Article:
Acting Cybersecurity and Infrastructure Security Agency (CISA) Director Brandon Wales said today the government is concerned that the nation is witnessing the prelude to broader-based cyber attacks, and he called on Congress to take action on legislation that would require reporting of cyber incidents to the Federal government.

Wales said President Biden’s Cyber Executive Order (EO) signed May 12 is a critical step for broad-based cybersecurity advancements but emphasized that the agency needs Congress to require more collaboration between CISA and cyberattack.  The administration’s cybersecurity EO already orders some steps in that direction, but the CISA chief said legislators need to do more to help the effort.

“For CISA to do its job, and for the Federal government to broadly execute the mission that the American people want us to do which is protect critical infrastructure broadly, we need information from victims of cyber incidents, so that we can share that information and raise the baseline of cybersecurity. But to do that we need Congress to take certain actions to require cyber incident notification,” Wales said at a George Washington University Cyber Media Forum.

Status of Congressional Action

Congress already has numerous cybersecurity-related bills on its plate at the moment.

One bill sponsored by Sens. Gary Peters, D-Mich., and Rob Portman, R-Ohio, would also create a $20 million Cyber Incident Response Fund. Wales said the proposed fund would go through a year of mechanism testing, before potentially needing a larger pot of money at its disposal.

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More recently, Sens. Peters and Portman have discussed changing the Federal Information Security Act (FISMA) to make sure Congress gets timely reports of cyberattacks.

Members of Congress have already praised Biden’s EO as a “significant step” towards strengthening the nation’s cybersecurity and expressed a willingness to work with the White House on these issues.

“Last year, we learned that numerous federal government agencies were victims of a serious and widespread cyberattack … [and] unfortunately, we have recently learned of several additional serious attacks,” Reps. Carolyn Maloney, D-N.Y., Gerry Connolly, D-Va., and Stephen Lynch, D-Mass., said in a joint statement today.

“We look forward to working together with the Biden-Harris Administration … and our colleagues on both sides of the aisle to strengthen our nation’s cyber defenses and seek permanent legislative solutions,” the chairs of the House Committee on Oversight and Reform, and Subcommittees on Oversight and Reform and Government Operations pledged.

Adversaries Getting ‘More Aggressive’

Wales said that while the past six months have seen more and more cyberattacks exposed, a number of these incidents began much earlier.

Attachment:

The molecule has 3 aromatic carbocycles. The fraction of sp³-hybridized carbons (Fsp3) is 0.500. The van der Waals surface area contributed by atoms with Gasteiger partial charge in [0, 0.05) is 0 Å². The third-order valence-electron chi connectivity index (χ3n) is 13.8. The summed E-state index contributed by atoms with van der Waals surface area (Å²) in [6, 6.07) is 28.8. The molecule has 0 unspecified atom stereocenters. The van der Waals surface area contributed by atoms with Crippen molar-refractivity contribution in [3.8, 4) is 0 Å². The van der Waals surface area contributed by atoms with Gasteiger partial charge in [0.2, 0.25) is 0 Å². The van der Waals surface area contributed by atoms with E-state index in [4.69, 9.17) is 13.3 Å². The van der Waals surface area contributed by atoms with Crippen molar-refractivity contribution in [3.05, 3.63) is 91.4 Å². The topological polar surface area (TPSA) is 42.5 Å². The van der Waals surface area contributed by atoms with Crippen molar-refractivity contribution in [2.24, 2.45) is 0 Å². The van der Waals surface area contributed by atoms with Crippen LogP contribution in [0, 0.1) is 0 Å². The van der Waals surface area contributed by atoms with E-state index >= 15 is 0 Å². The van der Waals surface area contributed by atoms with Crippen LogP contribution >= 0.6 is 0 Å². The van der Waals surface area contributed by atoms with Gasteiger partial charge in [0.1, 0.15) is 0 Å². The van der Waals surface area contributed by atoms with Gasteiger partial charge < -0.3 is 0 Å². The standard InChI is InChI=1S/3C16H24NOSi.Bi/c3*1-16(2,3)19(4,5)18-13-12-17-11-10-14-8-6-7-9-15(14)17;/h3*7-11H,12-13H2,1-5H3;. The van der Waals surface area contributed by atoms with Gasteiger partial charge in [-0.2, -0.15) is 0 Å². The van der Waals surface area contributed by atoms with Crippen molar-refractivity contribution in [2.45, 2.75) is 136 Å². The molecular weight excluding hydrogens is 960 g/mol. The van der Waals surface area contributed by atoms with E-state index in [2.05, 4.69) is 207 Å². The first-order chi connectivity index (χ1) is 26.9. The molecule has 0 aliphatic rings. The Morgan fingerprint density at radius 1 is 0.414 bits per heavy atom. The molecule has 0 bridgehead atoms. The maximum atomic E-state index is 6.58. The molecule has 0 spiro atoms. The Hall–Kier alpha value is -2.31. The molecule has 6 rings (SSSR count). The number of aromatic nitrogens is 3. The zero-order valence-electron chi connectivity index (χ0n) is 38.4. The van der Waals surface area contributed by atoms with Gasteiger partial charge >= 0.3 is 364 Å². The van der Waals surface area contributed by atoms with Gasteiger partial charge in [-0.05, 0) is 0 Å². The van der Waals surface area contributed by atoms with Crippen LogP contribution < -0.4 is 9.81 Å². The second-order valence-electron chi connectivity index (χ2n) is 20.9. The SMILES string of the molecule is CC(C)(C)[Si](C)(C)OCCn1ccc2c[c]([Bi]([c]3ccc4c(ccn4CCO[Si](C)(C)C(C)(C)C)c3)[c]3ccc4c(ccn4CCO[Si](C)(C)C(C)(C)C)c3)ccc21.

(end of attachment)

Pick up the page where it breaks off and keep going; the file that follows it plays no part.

“I think it shows a couple of things,” Wales said. “First, it shows that our adversaries are growing far more aggressive and far more sophisticated. They are looking for and finding, or in some cases stealing, information on critical vulnerabilities in essential software.”

“When you think about what they did … our adversaries have identified critical pieces of technology that oftentimes are areas of concentrated risk within networks and have targeted their efforts to find vulnerabilities or … to create a vulnerability … within those critical devices,” he added.

Wales said CISA and the United States need to be prepared to respond to such attacks and to more quickly identify devices with exposed vulnerabilities and develop ways to ensure more protection and additional controls for monitoring the devices.

He noted that some elements of increased preparedness are included in the Cyber EO, such as asking the Federal government to identify areas of “concentrated risk,” identifying critical products and software that can be in those areas of concentrated risk, and then working with agencies like the National Institute of Standards and Technology to ensure proper controls exist around those areas.

“I think this executive order is absolutely critical to our ability to continue to make advancements in cybersecurity at the Federal level,” Wales said. “We needed the entire government to be moving in the same direction. We needed clear direction from the White House to the Federal agencies that cybersecurity of Federal systems was a priority, and to outline some of the essential steps needed to take.”

“This executive order checks that box in a really big way,” Wales said.

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Lamar Johnson
Lamar Johnson
Lamar Johnson is a MeriTalk Staff Reporter covering the intersection of government and technology.
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